In 1991 Italian manufacturer Gilera released the 'Nordwest' model, the first factory produced supermoto. Other European manufactures quickly followed suit, among them KTM, Husqvarna, Husaberg AB and CCM Motorcycles; all manufacturers whose emphasis were off-road models at the time. Models were developed for both track and road use. It took another 10 years, until the mid 2000s for Japanese manufacturers, such as Yamaha (2004), Honda (2005) and Suzuki (2005) to start introducing supermoto models in the european market, emphasising more domesticated models for road use rather than outright racing. Dual-purpose motorcycles such as the Kawasaki KLR650 are good examples of this. In the spring of 2006, Italian bike manufacturer Ducati announced their entry in the class with the "Hypermotard" machine which has more in common with streetfighter-type motorcycles than realistically being considered a supermoto. KTM currently has available a 950 "V" twin that could be described as the ultimate road going supermoto. Aprilia also has two new (450 and 550) SXV v-twin supermotos for sale.

Due to the popularity and versatility of these motorcycles, some owners modify them for street usage. In order to do this, headlights, taillights, and street-legal tires among other occasional modifications are needed, while some, such as the Husqvarnas and newer KTMs, come street legal from the factory. These motorcycles make excellent city-goers as their upright seating position provides comfort and great visibility. Their narrow frames and light weight also make them incredibly manuverable, as well as easier to ride in less than ideal road conditions that make most sportbikes have to slow down.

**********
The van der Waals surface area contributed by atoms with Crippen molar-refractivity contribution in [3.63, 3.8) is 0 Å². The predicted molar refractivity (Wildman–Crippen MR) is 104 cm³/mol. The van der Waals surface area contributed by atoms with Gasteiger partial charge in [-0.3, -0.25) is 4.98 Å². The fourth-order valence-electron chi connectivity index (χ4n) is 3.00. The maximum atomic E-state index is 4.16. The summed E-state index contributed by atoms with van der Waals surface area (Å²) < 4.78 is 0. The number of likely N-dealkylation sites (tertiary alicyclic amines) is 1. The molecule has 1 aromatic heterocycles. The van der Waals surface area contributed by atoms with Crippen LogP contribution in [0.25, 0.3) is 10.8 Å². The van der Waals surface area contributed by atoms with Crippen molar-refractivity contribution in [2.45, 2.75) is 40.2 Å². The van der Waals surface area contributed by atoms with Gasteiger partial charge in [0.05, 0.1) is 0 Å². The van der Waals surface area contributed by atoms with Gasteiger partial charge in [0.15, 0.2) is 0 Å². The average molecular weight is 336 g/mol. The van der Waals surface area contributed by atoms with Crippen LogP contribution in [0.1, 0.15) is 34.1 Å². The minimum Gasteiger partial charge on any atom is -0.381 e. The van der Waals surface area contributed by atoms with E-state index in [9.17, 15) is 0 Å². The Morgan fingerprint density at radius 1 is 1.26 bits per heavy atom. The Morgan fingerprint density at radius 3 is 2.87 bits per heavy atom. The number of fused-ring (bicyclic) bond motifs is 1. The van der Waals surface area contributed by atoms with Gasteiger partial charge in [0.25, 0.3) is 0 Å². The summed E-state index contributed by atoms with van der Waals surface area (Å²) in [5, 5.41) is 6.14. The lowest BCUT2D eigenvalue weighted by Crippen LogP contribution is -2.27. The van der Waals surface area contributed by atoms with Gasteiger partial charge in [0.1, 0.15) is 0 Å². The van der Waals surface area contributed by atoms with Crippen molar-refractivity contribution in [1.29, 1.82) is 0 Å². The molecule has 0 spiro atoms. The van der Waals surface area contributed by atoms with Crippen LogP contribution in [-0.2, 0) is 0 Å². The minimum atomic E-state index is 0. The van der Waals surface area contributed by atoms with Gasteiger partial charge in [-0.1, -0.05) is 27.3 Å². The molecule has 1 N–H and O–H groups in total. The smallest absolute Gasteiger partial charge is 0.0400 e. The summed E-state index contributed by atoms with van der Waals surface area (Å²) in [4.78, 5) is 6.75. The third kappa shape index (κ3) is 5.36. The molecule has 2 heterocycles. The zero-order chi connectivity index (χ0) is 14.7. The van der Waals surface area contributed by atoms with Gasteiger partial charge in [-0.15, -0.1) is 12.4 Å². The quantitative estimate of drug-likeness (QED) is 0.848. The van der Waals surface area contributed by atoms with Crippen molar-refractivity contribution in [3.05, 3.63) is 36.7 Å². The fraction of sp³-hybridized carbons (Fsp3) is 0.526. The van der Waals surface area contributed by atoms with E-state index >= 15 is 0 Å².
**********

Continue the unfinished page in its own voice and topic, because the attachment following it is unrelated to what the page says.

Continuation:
Wednesday, November 01, 2006

The Route du Rhum - Extreme Sailing

The route du Rhum is an event organized by Promo voile S.A., a subsidiary of the Pen Duick S.A.S. company with the participation of the City of Saint-Malo for the starting procedures and the Guadeloupe Regional Authority for the arrival phase, along with their sports clubs, in conjunction with the French Ocean Racing Association (the “UNCL”).

Course: 3510 miles

The official race name and the only authorized one is the Route du Rhum – La Banque Postale.

The Route du Rhum is a top-level sailing event for solo yachtsmen and takes place every four years.

Its goal is to provide a showcase for sailors and boat owners, the City of Saint-Malo and the Guadeloupe Region, as well as its title partner and the other private partners responsible for financially supporting and promoting the project.


"No rest for the sailor or his machine"

Between Saint-Malo and Pointe-à-Pitre, the shortest route is not always the quickest … Winds and currents represent hurdles that have to be overcome or avoided... Then there are the rivals you have to keep a check on to avoid them getting away from you. Once the ramparts of Saint-Malo have been left behind, the competitors spend their first night in the English Channel before rounding Ushant and its shipping lane. Then there is the Bay of Biscay and usually headwinds and low-pressure areas coming one after another until they reach the Azores, the gateway to the trade winds. Next up in general there is a series of tactical choices to make to get across the high-pressure area with its light winds before picking up speed all the way to Pointe-à-Pitre, as the race record is there to be broken.